Hints for an Easier Fast

Last Updated on Monday, 3 October 2011 01:33 Written by Flax Monday, 3 October 2011 01:33

Yom Kippur is approaching and we are preparing for this wonderous day through a process of spiritual awareness and cleansing.   On Yom Kippur itself our cleansing of the spirit extends even to the physical level, where we fast and deny ourselves the most mundane and basic needs of our material existense.   Not-withstanding our spiritual needs, I offer a few tips to prepare for Yom Kippur on a purely physical level:

  • Drink at least two liters (eight cups) of water on the days leading up to the fast.  Hunger is often confused with thirst and it is easy to dehydrate on a fast.  Making sure that we drink enough on the days before the fast can help minimize both our hunger and our thirst on the actual fast day.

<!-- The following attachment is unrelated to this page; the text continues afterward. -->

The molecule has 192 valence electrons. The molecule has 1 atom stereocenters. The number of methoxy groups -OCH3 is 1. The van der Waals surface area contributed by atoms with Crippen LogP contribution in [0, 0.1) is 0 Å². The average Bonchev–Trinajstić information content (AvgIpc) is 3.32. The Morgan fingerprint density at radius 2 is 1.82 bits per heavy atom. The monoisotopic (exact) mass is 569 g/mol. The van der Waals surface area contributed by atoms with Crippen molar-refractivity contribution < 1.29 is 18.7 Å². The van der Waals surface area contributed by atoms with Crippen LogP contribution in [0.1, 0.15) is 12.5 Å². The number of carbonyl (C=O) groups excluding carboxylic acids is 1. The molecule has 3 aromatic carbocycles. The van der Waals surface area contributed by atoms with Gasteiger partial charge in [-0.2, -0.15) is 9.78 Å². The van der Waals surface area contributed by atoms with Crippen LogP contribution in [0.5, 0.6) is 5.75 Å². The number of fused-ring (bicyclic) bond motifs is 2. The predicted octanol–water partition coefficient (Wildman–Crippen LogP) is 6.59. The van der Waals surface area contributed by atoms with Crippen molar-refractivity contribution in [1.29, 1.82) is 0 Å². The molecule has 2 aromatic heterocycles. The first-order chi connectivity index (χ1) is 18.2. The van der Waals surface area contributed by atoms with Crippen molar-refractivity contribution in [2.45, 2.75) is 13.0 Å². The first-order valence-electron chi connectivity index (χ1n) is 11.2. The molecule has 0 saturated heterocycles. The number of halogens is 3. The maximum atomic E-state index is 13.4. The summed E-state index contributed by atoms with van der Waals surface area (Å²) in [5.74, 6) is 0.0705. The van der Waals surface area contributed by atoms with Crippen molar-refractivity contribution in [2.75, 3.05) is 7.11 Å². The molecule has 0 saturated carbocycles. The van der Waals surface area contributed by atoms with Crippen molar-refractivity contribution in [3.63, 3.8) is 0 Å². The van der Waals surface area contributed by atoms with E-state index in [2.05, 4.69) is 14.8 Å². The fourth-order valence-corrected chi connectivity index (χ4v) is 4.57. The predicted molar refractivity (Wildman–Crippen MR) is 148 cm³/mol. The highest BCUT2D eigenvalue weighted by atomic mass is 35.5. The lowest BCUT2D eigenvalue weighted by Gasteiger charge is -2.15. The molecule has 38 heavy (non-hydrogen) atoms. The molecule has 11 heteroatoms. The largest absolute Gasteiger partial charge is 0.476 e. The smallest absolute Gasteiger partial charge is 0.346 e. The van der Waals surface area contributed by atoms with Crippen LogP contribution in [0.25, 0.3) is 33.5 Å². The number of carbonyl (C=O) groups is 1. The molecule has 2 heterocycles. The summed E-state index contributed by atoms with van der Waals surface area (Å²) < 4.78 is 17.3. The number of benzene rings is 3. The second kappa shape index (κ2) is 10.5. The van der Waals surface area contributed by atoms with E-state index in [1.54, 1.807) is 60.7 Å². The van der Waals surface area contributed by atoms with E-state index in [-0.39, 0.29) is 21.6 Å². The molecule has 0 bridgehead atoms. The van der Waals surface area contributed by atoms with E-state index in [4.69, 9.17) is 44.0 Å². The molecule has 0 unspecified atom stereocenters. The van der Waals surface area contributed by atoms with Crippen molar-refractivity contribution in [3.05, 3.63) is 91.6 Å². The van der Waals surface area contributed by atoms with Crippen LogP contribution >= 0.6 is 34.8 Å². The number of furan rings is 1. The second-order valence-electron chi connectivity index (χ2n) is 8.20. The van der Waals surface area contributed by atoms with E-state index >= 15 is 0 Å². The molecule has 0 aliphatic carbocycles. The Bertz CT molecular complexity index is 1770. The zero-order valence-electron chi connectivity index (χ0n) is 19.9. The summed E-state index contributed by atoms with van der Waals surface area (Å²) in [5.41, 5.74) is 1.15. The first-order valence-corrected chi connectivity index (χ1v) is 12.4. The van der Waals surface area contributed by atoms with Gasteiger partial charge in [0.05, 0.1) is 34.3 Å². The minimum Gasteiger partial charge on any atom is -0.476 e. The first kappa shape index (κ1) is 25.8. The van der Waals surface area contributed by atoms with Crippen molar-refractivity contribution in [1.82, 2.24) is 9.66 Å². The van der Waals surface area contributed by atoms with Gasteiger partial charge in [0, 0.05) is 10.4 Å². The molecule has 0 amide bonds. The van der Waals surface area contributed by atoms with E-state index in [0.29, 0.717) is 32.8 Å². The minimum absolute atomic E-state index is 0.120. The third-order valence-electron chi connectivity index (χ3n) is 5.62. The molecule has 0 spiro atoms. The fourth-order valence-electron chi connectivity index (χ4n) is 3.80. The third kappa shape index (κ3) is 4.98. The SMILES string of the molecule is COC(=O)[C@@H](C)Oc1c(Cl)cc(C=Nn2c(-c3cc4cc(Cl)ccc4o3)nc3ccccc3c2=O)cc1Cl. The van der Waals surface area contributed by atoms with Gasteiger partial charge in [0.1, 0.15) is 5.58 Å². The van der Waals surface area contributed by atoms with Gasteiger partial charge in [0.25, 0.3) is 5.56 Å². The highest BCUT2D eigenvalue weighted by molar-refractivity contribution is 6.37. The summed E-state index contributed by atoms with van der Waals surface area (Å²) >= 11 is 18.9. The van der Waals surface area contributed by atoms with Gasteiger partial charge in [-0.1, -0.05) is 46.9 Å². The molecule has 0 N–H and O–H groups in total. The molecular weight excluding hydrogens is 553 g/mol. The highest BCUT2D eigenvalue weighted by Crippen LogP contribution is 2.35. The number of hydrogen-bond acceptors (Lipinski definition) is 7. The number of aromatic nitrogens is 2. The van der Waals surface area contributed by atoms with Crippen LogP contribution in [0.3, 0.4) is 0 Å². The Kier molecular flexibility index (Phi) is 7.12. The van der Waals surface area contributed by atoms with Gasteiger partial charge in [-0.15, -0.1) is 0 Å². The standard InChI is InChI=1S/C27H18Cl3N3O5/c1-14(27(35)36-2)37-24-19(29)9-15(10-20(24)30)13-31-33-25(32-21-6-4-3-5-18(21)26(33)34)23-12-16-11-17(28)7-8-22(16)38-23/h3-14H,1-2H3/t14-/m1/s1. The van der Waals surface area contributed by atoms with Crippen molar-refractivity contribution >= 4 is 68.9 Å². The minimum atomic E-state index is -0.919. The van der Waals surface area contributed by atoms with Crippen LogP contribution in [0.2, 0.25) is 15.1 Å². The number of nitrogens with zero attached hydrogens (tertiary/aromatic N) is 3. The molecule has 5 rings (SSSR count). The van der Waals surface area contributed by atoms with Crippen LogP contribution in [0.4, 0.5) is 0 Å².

• Eat whole grains before the fast. Whole grains provide us with more energy over longer periods of time.
  • Avoid sugar and fruits.  Sugar highs and lows can cause headaches and the body also requires extra fluid to remove the sugar from the system.
  • Eat a lot of vegetables.  Vegetables are a great source of both energy and fluid. 

Fasting is a way of cleansing, both physically and spiritually.  While fasting, we rise above the physical needs of this world and we are able to connect to G-d on a more spiritual level.  Our bodies are given a much deserved rest, and like our souls, they devote themselves to releasing stored toxins.  The purpose of the fast is renewal, where we start of the new year with a clean slate, or old misdeeds having been forgiven.  As with our souls that have been cleansed to a point where small transgressions cause us regret, likewise, eating badly or overeating after a fast can make us sick.